The Public Library near where I live held a one-day used book sale recently. I got there shortly after it opened in the morning, hoping to find a book or two of interest. A few minutes later, I learned that a man had donated (for this sale) his collection of 500 old books on one of my favorite subjects: the movies, including biographies of directors and actors, movie history, Hollywood, the stories behind some of the great films,  etc. I ended up selecting almost 50 of those books, filling two large boxes at a cost of $10 a box. It’s been a long time since fortune favored me with so bounteous a cache for so little cash.

    So now, on top of already owning a not-inconsequential number of unexplored tomes, I find myself even more bogged down with unread books I need to find time to read…..or, at minimum, get to a place where I can see daylight at the end of the bog. Therefore, I’m going to skip a post or two in my usual post-every-five-days schedule.

    In the words of Gen. Douglas MacArthur, “I shall return” — sometime in December, presupposing I won’t still be SWAMPED/haven’t gone blind. See ya later, alley-gators….

    At least, that’s the time-frame in my crystal ball, but in my Lorenz Hart of hearts, who knows….

    • arekhill1 10:51 am on November 30, 2016 Permalink | Reply

      I think it’s the light at the end of the tunnel, Sr. Muse. I’m pretty sure it’s the banshee at the end of the bog. I am going to Australia myself on 12/8. I’ll be keeping up my twice-a-week schedule, but whether it will be on Australian time or PCT I have yet to discover.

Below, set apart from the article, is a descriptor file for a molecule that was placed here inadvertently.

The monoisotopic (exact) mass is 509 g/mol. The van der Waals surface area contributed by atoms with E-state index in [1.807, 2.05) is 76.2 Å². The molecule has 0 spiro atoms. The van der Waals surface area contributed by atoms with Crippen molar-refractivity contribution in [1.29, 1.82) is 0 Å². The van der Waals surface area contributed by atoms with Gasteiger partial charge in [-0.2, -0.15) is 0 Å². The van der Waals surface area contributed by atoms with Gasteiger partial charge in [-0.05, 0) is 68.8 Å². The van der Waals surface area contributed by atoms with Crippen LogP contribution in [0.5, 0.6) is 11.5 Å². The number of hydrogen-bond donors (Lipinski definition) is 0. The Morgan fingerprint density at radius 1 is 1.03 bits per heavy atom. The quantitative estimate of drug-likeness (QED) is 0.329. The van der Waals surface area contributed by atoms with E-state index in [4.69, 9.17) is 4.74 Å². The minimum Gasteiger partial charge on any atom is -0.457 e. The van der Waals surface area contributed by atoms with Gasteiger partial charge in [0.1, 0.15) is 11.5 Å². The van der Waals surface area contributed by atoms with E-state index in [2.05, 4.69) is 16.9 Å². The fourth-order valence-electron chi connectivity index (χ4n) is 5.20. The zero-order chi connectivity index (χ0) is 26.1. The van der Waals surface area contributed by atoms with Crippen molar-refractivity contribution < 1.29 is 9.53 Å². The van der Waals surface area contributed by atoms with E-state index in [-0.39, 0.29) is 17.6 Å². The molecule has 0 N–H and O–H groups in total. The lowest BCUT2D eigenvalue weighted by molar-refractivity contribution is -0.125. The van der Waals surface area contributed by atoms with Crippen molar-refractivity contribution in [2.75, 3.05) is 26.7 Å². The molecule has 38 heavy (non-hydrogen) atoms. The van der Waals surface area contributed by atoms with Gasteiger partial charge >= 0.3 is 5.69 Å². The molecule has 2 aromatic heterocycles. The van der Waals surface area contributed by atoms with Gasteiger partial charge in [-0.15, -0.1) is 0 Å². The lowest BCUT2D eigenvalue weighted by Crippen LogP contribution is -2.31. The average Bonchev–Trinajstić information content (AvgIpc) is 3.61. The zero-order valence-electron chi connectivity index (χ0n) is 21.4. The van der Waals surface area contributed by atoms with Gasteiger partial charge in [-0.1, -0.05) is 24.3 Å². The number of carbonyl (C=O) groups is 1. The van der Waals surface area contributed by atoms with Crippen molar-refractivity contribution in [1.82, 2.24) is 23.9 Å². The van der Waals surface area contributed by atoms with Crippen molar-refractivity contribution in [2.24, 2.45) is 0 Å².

Liked by 2 people

    • mistermuse 11:20 am on November 30, 2016 Permalink | Reply

      Have a great time in the land down under, Ricardo. Although I won’t be posting myself for a while, I’ll still be checking in on yours and other posts occasionally, so I’ll look forward to your reports from the under-world.

      Liked by 2 people

    • Madelyn Griffith-Haynie, MCC, SCAC 12:59 pm on November 30, 2016 Permalink | Reply

      lol – I have NO room for another new book without building new shelving ::groan:: – so I don’t dare go to those library book sales. I’m practically terrified that I’ll come across a find like yours for my own jones (neuroscience and theatre).

      Congrats on your find. Will you be reading or shelf-building for the next few weeks? 🙂
      (Madelyn Griffith-Haynie – ADDandSoMuchMore dot com)
      – ADD Coach Training Field founder; ADD Coaching co-founder –
      “It takes a village to educate a world!”

      Liked by 1 person

    • mistermuse 4:24 pm on November 30, 2016 Permalink | Reply

      If I know what’s good for me, I’ll start making room for more books before I start reading them. For one thing, I tend to get drowsy while reading, and doze off after a while — which I wouldn’t do if I were spending that time creating more space in the first place. On the other hand, that sounds too much like work, which makes me tired just thinking about it (as opposed to doing it). So I think I’ll solve that dilemma for today by taking a nap, and worry about it tomorrow.


    • D. Wallace Peach 7:00 pm on November 30, 2016 Permalink | Reply

      Wow. 50 books! That would take me years and years. Those library books sales are great, though. 🙂

      Liked by 1 person

    • mistermuse 10:19 pm on November 30, 2016 Permalink | Reply

      By buying 50 books, I probably bit off more than I can chew (or should I say, more than I can read) unless I live to be the world’s oldest man, but at least (between that and my other interests), I’ll never be wanting for things to keep me out of trouble! 🙂

      Liked by 1 person

    • BroadBlogs 9:40 pm on December 1, 2016 Permalink | Reply

      Happy reading!

      Liked by 1 person

    • Don Frankel 6:47 am on December 3, 2016 Permalink | Reply

      Running out of space for books is why God, Mother Nature, the Big Bang or whoever you prefer invented the Ipad.